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Virginia State Law

1. General Program-At-A-Glance

1. How many local child support offices are in your state excluding agencies with cooperative agreements?
13 local child support offices.
2. What is the name of your IV-D agency?
Virginia Department of Social Services, Division of Child Support Enforcement
3. Is your state administrative, judicial, or a combination of both? In particular, does your state primarily use judicial or administrative procedures to establish and/or enforce support orders? Please describe.
Virginia is a hybrid administrative and judicial state with emphasis on administrative processes.
4. Does your state use the following applications: EDE, CSENET, QUICK?
Yes

2. Duration Of Support

1. What is the duration of support in your state? Include the age of majority when the support obligation ends in the absence of other factors. Include your state's statutory citation(s).
Support will continue for any child that is a full-time high school student, not self-supporting, and living in the home of the parent, until the child reaches the age of nineteen (19) or graduates from high school, whichever comes first. Support terminates when the child turns 18 if the child is not in high school.
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2. If not addressed in the order, at what age is child support automatically terminated as a matter of state law? Qualify, if necessary.
N/A
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3. Does the date of the order determine the law that is applied to the duration of support? If yes, describe.
No
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4. Does your state law allow support to be paid beyond the age of majority under certain circumstances (for example, if the child has a disability or is in college)? If yes, describe.
Yes, if the child has a disability.
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5. What are your state's laws regarding the emancipation of the child that would result in early termination of the child support obligation? Describe.
It is based on Virginia case law and would require one of the parties to petition the court.
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6. Does child support end if the child no longer lives with the custodial parent but does not emancipate according to state law? For example, the child graduates from high school at 17 and no longer lives with the custodial parent?
No
7. For orders that include multiple children, does your state automatically reduce the current support owed for remaining children after one of the children in the order reaches the age of majority or otherwise emancipates? If yes, describe.
If the current support order is a per child order, we automatically reduce the amount by the amount set for the child reaching the age of majority or otherwise emancipating. If the order is unilateral, we would not reduce the current support amount.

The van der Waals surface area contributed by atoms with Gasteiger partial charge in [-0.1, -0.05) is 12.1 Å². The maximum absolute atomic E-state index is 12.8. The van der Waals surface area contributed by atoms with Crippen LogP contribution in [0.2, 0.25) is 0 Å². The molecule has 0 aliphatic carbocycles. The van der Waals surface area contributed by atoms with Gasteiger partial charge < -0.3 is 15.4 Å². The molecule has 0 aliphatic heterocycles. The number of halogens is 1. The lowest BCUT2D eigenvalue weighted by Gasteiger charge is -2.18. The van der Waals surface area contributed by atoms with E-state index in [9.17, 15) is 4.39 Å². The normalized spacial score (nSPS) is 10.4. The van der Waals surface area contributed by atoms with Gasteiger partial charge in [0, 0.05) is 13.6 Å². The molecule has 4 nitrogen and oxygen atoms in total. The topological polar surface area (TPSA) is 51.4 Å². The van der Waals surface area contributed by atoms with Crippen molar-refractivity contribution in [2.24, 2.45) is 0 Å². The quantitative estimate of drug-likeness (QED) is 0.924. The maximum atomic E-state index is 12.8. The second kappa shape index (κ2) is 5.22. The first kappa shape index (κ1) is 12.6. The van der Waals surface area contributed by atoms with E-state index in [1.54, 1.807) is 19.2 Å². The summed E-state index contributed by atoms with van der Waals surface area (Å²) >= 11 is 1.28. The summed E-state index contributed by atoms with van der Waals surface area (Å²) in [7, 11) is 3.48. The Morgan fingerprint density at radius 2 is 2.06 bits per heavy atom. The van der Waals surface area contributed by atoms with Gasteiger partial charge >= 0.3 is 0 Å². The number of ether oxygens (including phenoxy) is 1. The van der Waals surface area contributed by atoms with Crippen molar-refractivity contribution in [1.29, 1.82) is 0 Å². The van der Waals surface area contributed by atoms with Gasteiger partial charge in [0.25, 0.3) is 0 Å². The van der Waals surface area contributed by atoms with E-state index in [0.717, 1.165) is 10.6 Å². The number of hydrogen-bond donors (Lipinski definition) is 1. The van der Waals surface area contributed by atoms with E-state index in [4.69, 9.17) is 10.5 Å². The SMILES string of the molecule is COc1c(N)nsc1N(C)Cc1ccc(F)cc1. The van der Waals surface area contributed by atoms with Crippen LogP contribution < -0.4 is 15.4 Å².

8. Does your state provide IV-D services to establish support for a child who is no longer a minor but for whom state law provides post-majority support (for example, if the child has a disability or is in college)? If yes, please describe the specific circumstances.
Yes. A support order may be established for receipt of public assistance only debt that was not established prior to the child reaching the age of majority (18) or if the child has a disability.

3. Statute Of Limitations

1. What is your state's statute of limitations for the collection of past-due support?
20 years, subject to renewal.
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2. What is your state's statute of limitations for the establishment of paternity/parentage? Please explain.
The request for paternity establishment must be filed before the age of majority of child (18).
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3. Is dormancy revival/renewal possible? If yes, under what circumstances and for how long?
No
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4. Support Details

1. What guideline type or method does your state use to calculate child support (for example, Income Shares Model, Percentage of Income Model, Melson Formula)?
Virginia observes the Income Shares Model.
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2. Does your state have any statute(s) addressing interest on arrears? If yes, indicate the amount of interest charged, any related conditions, and the statutory citation.
Yes. Interest is charged at 6%.
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3. Does your state's IV-D agency calculate interest on arrears? If yes, indicate the amount of interest charged and any related conditions.